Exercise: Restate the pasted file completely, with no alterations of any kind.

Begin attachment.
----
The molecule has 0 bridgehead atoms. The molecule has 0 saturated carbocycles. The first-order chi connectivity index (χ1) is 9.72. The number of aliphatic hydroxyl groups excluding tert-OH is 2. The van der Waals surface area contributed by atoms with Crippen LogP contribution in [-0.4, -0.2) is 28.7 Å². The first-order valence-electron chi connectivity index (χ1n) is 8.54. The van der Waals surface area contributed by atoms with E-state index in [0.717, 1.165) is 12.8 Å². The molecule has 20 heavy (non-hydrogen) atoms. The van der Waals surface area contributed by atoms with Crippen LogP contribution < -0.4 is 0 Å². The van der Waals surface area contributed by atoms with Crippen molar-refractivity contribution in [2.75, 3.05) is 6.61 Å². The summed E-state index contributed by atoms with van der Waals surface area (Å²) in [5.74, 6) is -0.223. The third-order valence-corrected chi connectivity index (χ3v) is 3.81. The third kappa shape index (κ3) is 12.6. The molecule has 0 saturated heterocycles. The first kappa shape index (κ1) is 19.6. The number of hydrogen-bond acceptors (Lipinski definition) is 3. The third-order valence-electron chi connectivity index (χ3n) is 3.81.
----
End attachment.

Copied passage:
The molecule has 0 bridgehead atoms. The molecule has 0 saturated carbocycles. The first-order chi connectivity index (χ1) is 9.72. The number of aliphatic hydroxyl groups excluding tert-OH is 2. The van der Waals surface area contributed by atoms with Crippen LogP contribution in [-0.4, -0.2) is 28.7 Å². The first-order valence-electron chi connectivity index (χ1n) is 8.54. The van der Waals surface area contributed by atoms with E-state index in [0.717, 1.165) is 12.8 Å². The molecule has 20 heavy (non-hydrogen) atoms. The van der Waals surface area contributed by atoms with Crippen LogP contribution < -0.4 is 0 Å². The van der Waals surface area contributed by atoms with Crippen molar-refractivity contribution in [2.75, 3.05) is 6.61 Å². The summed E-state index contributed by atoms with van der Waals surface area (Å²) in [5.74, 6) is -0.223. The third-order valence-corrected chi connectivity index (χ3v) is 3.81. The third kappa shape index (κ3) is 12.6. The molecule has 0 saturated heterocycles. The first kappa shape index (κ1) is 19.6. The number of hydrogen-bond acceptors (Lipinski definition) is 3. The third-order valence-electron chi connectivity index (χ3n) is 3.81.